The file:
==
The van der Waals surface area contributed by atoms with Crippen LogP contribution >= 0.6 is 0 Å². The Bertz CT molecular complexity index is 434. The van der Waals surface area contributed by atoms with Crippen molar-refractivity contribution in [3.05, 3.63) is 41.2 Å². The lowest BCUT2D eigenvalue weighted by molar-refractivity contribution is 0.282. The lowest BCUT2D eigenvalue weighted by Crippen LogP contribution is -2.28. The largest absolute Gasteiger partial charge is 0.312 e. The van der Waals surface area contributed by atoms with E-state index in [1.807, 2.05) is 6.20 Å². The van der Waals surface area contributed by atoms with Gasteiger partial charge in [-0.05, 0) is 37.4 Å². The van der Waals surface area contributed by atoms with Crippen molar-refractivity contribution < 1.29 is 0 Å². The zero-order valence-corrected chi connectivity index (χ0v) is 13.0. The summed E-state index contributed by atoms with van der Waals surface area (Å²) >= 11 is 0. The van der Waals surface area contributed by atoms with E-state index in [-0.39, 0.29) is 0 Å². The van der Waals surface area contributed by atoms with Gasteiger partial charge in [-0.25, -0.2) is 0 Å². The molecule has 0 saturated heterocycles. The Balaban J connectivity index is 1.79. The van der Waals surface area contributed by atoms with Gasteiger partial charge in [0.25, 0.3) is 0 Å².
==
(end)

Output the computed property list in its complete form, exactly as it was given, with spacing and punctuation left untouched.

The van der Waals surface area contributed by atoms with Crippen LogP contribution >= 0.6 is 0 Å². The Bertz CT molecular complexity index is 434. The van der Waals surface area contributed by atoms with Crippen molar-refractivity contribution in [3.05, 3.63) is 41.2 Å². The lowest BCUT2D eigenvalue weighted by molar-refractivity contribution is 0.282. The lowest BCUT2D eigenvalue weighted by Crippen LogP contribution is -2.28. The largest absolute Gasteiger partial charge is 0.312 e. The van der Waals surface area contributed by atoms with E-state index in [1.807, 2.05) is 6.20 Å². The van der Waals surface area contributed by atoms with Gasteiger partial charge in [-0.05, 0) is 37.4 Å². The van der Waals surface area contributed by atoms with Crippen molar-refractivity contribution < 1.29 is 0 Å². The zero-order valence-corrected chi connectivity index (χ0v) is 13.0. The summed E-state index contributed by atoms with van der Waals surface area (Å²) >= 11 is 0. The van der Waals surface area contributed by atoms with E-state index in [-0.39, 0.29) is 0 Å². The van der Waals surface area contributed by atoms with Gasteiger partial charge in [-0.25, -0.2) is 0 Å². The molecule has 0 saturated heterocycles. The Balaban J connectivity index is 1.79. The van der Waals surface area contributed by atoms with Gasteiger partial charge in [0.25, 0.3) is 0 Å².